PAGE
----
As a young boy, Gene would shout at night. His parents would enter his room and find furniture moved. These types of pranks would happen often and Gene would say, “I didn’t do it. Robert did it.” The family claimed that they could see, in the corner of their eye, glimpses of Robert running around. Neighbors, too, claimed to see Robert moving back and forth through a window.
Gene grew up, became an established artist, and inherited his parents’ house. Robert stayed close to his side, even through adulthood. Gene’s wife, frightened of the doll, was rumored to have died of insanity after locking Robert in the attic. Supposedly, Gene died with Robert at his side. Legend also says:
Robert supposedly attacked people, sometimes locking them in the attic. People who passed by claimed to hear evil laughter coming from the Turret Room. For some time, Robert remained in the empty house by himself until a new family purchased the mansion and restored it. The doll was once again moved to the attic. This pleased it as much as the last time. The doll was often found throughout the house. On one certain night, Robert was found at the foot of the owners’ bed giggling with a kitchen knife in hand. This was enough to send them fleeing from the home.(From Creepypasta Wiki)
You can visit Robert at the Fort East Martello Museum in Key West, Florida. Be careful taking pictures of this doll. He allegedly places curses on those who do. The walls near the glass case he now lives in are covered with letters asking Robert for his forgiveness, requesting he remove the hex he has placed.
Annabelle is a haunted rag doll that inspired the films The Conjuring and Annabelle. The case was also taken up by famous paranormal investigators, Ed and Lorraine Warren. She also inspired me to freak the hell out. So, in the 1970s, a mother purchased a doll at a second-hand store for her daughter’s 28th birthday. Her daughter (Donna) was a college student who lived with a roommate (Angie) in an apartment. Both women began to notice this doll was strange.
The doll would slightly change positions during the day and would sometimes be found in different locations of the home. The girls also found notes throughout their apartment. These notes were written with pencil on parchment paper, both materials they didn’t have in their apartment. These notes would read “Help Us” in the handwriting of a small child.
One night, Donna came home to find blood on Annabelle’s hands and chest. She contacted a medium at this point. During a seance with the medium, it was revealed that a spirit named Annabelle Higgins inhabited the doll. They learned Annabelle was a 7-year-old girl that had died on the property and that her spirit entered the doll because she felt comfortable with Donna and Angie. Donna and Angie said she could stay.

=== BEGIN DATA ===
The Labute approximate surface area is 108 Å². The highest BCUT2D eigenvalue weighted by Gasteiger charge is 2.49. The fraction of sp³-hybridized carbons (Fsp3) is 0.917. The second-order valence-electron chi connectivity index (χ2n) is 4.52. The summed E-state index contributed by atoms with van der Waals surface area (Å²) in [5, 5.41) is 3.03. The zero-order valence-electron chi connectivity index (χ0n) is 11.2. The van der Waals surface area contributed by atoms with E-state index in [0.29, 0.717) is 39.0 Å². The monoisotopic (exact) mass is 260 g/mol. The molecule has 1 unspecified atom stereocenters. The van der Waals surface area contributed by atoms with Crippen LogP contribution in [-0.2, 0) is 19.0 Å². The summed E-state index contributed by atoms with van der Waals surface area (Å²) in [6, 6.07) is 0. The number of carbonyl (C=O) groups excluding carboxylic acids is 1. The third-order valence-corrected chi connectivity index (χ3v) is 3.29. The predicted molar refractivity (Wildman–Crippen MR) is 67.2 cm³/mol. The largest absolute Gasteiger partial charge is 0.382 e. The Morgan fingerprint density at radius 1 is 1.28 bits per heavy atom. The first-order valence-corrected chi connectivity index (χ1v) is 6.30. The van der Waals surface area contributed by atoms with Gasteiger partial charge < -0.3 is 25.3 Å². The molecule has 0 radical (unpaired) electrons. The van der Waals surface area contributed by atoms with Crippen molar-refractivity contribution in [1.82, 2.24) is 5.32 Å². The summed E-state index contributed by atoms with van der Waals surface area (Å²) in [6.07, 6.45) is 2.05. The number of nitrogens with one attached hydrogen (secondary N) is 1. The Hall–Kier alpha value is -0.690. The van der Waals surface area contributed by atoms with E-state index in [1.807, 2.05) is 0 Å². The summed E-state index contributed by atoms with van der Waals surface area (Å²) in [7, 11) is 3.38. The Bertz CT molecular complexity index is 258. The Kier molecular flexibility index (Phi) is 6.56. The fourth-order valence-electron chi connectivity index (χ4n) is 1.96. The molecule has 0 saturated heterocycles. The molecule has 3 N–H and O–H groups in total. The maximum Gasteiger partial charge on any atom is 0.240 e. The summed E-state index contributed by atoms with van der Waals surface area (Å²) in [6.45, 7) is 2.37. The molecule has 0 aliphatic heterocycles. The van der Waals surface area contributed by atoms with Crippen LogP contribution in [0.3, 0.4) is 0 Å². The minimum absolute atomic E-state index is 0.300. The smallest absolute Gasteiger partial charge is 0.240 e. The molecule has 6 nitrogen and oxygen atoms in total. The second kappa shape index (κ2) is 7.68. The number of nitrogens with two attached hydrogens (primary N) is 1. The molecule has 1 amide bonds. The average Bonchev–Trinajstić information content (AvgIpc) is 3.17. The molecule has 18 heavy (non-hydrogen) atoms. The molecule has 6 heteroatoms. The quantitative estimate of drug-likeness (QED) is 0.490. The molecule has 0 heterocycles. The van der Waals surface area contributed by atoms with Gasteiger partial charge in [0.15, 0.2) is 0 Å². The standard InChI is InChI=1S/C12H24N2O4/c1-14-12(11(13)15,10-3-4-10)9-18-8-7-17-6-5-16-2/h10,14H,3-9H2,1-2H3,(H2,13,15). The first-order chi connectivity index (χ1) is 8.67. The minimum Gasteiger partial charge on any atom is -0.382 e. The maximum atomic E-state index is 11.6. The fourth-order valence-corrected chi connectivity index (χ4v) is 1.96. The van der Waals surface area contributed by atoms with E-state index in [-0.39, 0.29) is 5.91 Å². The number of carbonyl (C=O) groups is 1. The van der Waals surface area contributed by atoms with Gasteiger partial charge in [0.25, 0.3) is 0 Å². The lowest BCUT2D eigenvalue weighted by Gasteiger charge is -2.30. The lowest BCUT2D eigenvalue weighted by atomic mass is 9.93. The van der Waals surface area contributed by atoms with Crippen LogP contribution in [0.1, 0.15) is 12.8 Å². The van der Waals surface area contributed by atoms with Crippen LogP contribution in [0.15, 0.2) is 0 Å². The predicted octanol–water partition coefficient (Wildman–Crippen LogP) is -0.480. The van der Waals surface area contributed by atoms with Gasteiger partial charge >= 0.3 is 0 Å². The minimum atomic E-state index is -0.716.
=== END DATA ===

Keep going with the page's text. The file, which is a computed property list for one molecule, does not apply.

Annabelle didn’t chill out, though, and began to take it out on their friend, Lou. Poor Lou:
Donna and Angie’s friend Lou was reportedly attacked by Annabelle on several occasions. After expressing his distaste for the “evil” doll, he awoke one night to find her “slowly gilding up his leg” before moving onto his chest and “strangling” him. Lou, who at first believed the ordeal was a bad dream, claims to have blacked out from the strangulation. The next day, Lou entered his friend’s apartment only to hear strange noises coming from Donna’s room. While searching the home for a possible break in, he felt a presence behind him and was soon after cut and left with “7 distinct claw marks” on his chest. The scratches, despite causing him to double over in pain, healed almost immediately. Lou’s injuries caused Donna to finally believe in the doll’s evil nature. After contacting a priest to help her with the matter, Donna was later directed to speak with the Warrens. (From IBT)
The Warrens entered the scene and informed Donna and Angie that this doll was not possessed but most likely manipulated by an inhuman spirit. This spirit, they warned, wanted to take over a human body. Oh, great. The Warrens had the apartment exorcised and took the doll with them, which must have been a fun car drive.
The Warrens said weird behavior continued with Annabelle in their care, including levitation. Annabelle may have been responsible for deaths, too:
A priest who visited the Warren’s home and insulted Annabelle, telling her “you can’t hurt anyone,” was reportedly involved in a near-fatal car crash after the visit. Two of the Occult museum visitors, a couple, reportedly crashed their motorcycle after poking fun at the doll’s abilities. The man, said to have slammed on Annabelle’s case, died instantly after crashing into a tree in route home from the museum. His girlfriend survived but was hospitalized for a year after the crash. (From IBT)
The doll now lives at the Warren Occult Museum in Monroe, Connecticut if you ever wanna kick it with a demon doll.
For more information, visit the Warren’s New England Society for Psychic Research website. As a warning, the site automatically plays a recording of a child singing, which wasn’t a fun surprise for me.